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Intrexon Acquires Biopharm Company for $60M

Lactococcus lactis bacteria

Lactococcus lactis bacteria (Joint Genome Institute)

13 February 2015. Intrexon Corp., a biotechnology company in Gaithersburg, Maryland specializing in synthetic biology, is acquiring ActoGeniX, developing biologic therapies from engineered microbes. Under the deal, stockholders of ActoGeniX, based in Ghent, Belgium, are receiving $30 million in cash plus another $30 million in Intrexon stock.

ActoGeniX develops therapies from engineered microbes, particularly Lactococcus lactis bacteria, commonly used to produce yogurt and cheese. The company modifies the organisms to produce therapeutic peptides and proteins that it says are taken orally, produced efficiently, and released in the gastrointestinal tract where the are absorbed into the body from 8 to 48 hours, and with few side effects.

ActoGeniX has two products in clinical trials that Intrexon is acquiring along with the company’s technology. A peptide code-named AG013 is designed to prevent and treat oral mucositis, a complication of chemotherapy causing inflammation of the mucous membranes in the mouth. AG013 is in intermediate and late-stage trials. Another biologic code-named AG014 secretes anti-tumour necrosis factor-alpha antibodies to treat inflammatory bowel disease. ActoGeniX recently completed an early-stage safety study, showing it produces the desired chemical effects in the gastrointestinal system, while being well-tolerated.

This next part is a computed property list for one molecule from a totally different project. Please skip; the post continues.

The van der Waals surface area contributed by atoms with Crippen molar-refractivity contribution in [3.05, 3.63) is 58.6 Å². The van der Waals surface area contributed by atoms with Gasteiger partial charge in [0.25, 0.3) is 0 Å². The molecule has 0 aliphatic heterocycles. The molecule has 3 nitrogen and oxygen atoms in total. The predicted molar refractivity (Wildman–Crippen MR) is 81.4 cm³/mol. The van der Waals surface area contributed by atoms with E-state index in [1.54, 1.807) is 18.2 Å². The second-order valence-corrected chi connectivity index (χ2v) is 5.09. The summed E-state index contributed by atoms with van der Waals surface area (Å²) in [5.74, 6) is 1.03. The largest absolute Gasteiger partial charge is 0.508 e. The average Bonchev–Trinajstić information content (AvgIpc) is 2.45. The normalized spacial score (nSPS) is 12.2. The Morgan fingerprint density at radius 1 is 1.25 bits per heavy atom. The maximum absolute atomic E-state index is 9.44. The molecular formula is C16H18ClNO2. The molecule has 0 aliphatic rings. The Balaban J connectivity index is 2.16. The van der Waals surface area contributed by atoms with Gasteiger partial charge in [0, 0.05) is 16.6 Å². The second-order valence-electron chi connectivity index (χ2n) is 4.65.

In addition, the company has biologics in preclinical development for type 2 diabetes, as well as auto-immune disorders celiac disease and type 1 diabetes. Other preclinical programs are investigating oral allergy treatments and diseases of the microbiome, the collection of microbes inhabiting the body.

Intrexon develops genetically engineered products for the pharmaceutical, food, energy, environmental, and consumer markets. The company operates several technologies derived from computational models and software that assemble DNA-based solutions on a commercial scale. The company’s RheoSwitch Therapeutic System induces expression of one or more genes with a library of ligand activators; ligands are binding and signaling molecules. Intrexon’s Laser-Enabled Analysis and Processing or LEAP provides automated, high-throughput cell imaging with laser-based cell processing.

The company says its Cell Systems Informatics platform permits faster design, testing, and learning of new genetic elements, targets, or pathways. Intrexon maintains a database of genome-scale models, bioinformatics, and computational biology tools that it applies to development of cell metabolism and signaling networks. Models of microbial to mammalian systems are used for drug discovery, development, and validation.

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